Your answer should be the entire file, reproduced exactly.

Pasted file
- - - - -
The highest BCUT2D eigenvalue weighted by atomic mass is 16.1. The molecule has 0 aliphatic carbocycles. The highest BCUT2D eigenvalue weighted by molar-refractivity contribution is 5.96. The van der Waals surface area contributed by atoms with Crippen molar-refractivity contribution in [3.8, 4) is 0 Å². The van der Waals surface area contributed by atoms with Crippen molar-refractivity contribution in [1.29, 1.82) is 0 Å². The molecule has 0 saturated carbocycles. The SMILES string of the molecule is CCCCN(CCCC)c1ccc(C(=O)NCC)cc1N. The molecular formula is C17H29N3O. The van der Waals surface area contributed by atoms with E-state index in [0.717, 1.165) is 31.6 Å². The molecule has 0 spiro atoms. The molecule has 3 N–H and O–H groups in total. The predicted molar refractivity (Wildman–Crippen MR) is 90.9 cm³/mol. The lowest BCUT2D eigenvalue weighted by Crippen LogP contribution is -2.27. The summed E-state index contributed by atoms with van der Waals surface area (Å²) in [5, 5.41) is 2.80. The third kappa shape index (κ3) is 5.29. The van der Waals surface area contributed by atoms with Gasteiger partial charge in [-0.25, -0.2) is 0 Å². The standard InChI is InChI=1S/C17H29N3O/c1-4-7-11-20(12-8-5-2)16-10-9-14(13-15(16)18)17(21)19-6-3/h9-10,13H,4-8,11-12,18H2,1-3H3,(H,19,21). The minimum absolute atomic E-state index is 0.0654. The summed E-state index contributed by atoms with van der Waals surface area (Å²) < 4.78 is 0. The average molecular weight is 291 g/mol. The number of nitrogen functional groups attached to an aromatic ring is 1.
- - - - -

The highest BCUT2D eigenvalue weighted by atomic mass is 16.1. The molecule has 0 aliphatic carbocycles. The highest BCUT2D eigenvalue weighted by molar-refractivity contribution is 5.96. The van der Waals surface area contributed by atoms with Crippen molar-refractivity contribution in [3.8, 4) is 0 Å². The van der Waals surface area contributed by atoms with Crippen molar-refractivity contribution in [1.29, 1.82) is 0 Å². The molecule has 0 saturated carbocycles. The SMILES string of the molecule is CCCCN(CCCC)c1ccc(C(=O)NCC)cc1N. The molecular formula is C17H29N3O. The van der Waals surface area contributed by atoms with E-state index in [0.717, 1.165) is 31.6 Å². The molecule has 0 spiro atoms. The molecule has 3 N–H and O–H groups in total. The predicted molar refractivity (Wildman–Crippen MR) is 90.9 cm³/mol. The lowest BCUT2D eigenvalue weighted by Crippen LogP contribution is -2.27. The summed E-state index contributed by atoms with van der Waals surface area (Å²) in [5, 5.41) is 2.80. The third kappa shape index (κ3) is 5.29. The van der Waals surface area contributed by atoms with Gasteiger partial charge in [-0.25, -0.2) is 0 Å². The standard InChI is InChI=1S/C17H29N3O/c1-4-7-11-20(12-8-5-2)16-10-9-14(13-15(16)18)17(21)19-6-3/h9-10,13H,4-8,11-12,18H2,1-3H3,(H,19,21). The minimum absolute atomic E-state index is 0.0654. The summed E-state index contributed by atoms with van der Waals surface area (Å²) < 4.78 is 0. The average molecular weight is 291 g/mol. The number of nitrogen functional groups attached to an aromatic ring is 1.